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The New Zealand Medical Journal

 Journal of the New Zealand Medical Association, 29-April-2011, Vol 124 No 1333

[full text] [PDF]

Professional burnout a regulatory perspective
Ron Paterson, John Adams

Abstract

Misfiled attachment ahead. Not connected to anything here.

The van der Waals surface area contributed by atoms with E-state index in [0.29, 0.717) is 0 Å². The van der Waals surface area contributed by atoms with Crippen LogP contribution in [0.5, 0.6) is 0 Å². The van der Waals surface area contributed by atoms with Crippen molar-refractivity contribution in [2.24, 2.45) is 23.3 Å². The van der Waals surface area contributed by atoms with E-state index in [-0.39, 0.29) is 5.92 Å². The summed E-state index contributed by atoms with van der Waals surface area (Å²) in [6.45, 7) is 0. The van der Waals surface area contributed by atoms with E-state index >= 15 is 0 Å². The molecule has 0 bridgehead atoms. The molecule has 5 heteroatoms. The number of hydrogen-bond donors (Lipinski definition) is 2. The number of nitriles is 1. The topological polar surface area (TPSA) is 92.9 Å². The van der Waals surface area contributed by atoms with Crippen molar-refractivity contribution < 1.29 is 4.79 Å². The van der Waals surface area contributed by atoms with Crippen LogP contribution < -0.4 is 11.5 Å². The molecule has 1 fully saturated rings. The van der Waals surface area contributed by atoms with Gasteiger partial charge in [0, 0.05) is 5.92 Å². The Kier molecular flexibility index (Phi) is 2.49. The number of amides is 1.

When people in industry or government burnout, the resulting inefficiencies and logjams may frustrate and even harm the citizenry. However, the stakes are higher in health care. If doctors and nurses burnout, one of two things is likely to happen: they are forced to stop work because they can no longer cope with the demands of their job, leaving a gap in an already overstretched health workforce; or they soldier on, and in an exhausted state are more likely to make a mistake that harms a patient. In our respective roles as former Health and Disability Commissioner (HDC), and chairman of the Medical Council, we have seen the harm caused by burnout in the medical profession. In this article, we seek to describe the problem and suggest some strategies to address it.

     
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